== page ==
Burlington Public Schools employees will need to at least get their first dose of one of the COVID-19 vaccines before early October or risk facing losing their jobs.
On Tuesday evening, the Burlington School Committee voted unanimously to approve a policy mandating vaccines for all district employees. There are narrow exemptions, which must be documented, for medical and religious reasons.
An earlier version of the policy initially allowed employees who did not work directly with children to choose to get weekly testing instead of the vaccines but members of the committee said they thought it should apply to everyone.
“I would be in favor of us having a policy with all BPS employees being required to vaccinate,” Member Martha Simon said. “My top concern is the safety of our students and staff. Many of our students are not eligible to be vaccinated yet.”
After gathering that they were in agreement on making the mandate apply to all employees the committee then worked on figuring out the timing of the policy’s implementation. They landed on October 5 for at least the first dose of a vaccine because the district has a free vaccination clinic scheduled for October 4. They did add that employees are by no means required to get the vaccine from the school clinic but wanted to at least have one available before implementing the policy.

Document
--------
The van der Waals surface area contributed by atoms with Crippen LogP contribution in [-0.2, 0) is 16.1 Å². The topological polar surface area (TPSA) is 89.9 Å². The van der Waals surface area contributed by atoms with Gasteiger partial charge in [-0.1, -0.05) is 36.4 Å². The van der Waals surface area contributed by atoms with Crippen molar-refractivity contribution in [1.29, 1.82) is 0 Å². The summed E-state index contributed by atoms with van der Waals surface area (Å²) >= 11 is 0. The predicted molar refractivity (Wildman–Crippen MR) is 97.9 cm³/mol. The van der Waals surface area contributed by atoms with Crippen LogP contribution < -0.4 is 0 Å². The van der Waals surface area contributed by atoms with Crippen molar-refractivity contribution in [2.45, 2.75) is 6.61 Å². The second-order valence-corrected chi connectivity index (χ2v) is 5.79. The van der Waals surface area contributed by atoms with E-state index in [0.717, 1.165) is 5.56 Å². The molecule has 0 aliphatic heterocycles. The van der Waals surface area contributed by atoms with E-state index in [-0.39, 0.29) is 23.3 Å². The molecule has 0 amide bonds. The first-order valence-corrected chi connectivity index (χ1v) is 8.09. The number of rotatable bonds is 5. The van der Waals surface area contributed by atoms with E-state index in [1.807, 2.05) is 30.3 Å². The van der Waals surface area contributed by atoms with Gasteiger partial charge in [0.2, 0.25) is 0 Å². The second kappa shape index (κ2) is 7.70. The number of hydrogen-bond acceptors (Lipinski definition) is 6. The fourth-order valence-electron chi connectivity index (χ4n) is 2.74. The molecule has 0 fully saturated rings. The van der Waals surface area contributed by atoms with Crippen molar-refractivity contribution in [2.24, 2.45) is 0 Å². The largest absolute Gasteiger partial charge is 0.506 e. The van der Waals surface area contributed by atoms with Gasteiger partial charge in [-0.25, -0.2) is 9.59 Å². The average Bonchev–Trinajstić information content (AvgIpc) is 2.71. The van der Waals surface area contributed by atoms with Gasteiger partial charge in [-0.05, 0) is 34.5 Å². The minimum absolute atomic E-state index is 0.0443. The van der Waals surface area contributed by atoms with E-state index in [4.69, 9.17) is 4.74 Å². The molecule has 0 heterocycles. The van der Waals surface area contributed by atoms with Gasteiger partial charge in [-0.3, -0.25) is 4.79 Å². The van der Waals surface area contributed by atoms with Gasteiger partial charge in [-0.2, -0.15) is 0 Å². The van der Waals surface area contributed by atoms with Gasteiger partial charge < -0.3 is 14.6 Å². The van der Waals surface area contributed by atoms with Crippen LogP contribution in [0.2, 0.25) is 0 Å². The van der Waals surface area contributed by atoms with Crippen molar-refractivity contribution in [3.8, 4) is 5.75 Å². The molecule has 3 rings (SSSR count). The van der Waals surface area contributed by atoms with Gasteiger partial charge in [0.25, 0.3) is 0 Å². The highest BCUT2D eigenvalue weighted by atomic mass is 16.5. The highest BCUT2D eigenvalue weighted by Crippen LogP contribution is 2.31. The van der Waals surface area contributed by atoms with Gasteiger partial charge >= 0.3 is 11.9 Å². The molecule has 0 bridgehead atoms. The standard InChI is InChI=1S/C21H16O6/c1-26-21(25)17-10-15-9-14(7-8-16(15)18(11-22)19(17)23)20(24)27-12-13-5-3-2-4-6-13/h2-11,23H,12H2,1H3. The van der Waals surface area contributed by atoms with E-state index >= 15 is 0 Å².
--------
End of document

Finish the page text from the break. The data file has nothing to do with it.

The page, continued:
Under the policy anyone with a valid medical or religious exemption will be required to undergo weekly testing.
Committee Member Katherine Bond also pointed out that until two weeks after the second dose Pfizer and Moderna and after the only dose of Pfizer people are not classified as fully vaccinated. The committee decided to require weekly testing for all employees until they are fully vaccinated.
Committee Member Martha Simon said she understands this policy could be controversial but she believes it’s necessary.
“I don’t like to set things that are a condition of employment but we are in a public health pandemic and I think we should require all staff to be vaccinated,” she said.
Member Christine Monaco said she also believes it is necessary to have all staff vaccinated to protect the students, especially those not eligible for a vaccine.
“A little over a year ago my husband and I got covid,” she said. “I feel strongly about this because I don’t want any child who cannot be vaccinated to go through what I went through. The vaccine is fully approved, it’s safe and it’s free. We need to protect everyone who works in the schools and the kids.”
Finally, the committee and administration will have to work out “impact bargaining” with the teacher’s union in regards to the mandate. Attorney Darren Klein of KP Law, advising the committee, said he believes the negotiations can come after the policy is put in place.
“In my opinion, I expressed this to the union on similar issues – due to the public health crisis we are in, this is the type of exigent circumstance that would allow you to implement this policy as soon as possible and then would need to bargain after it’s implementation.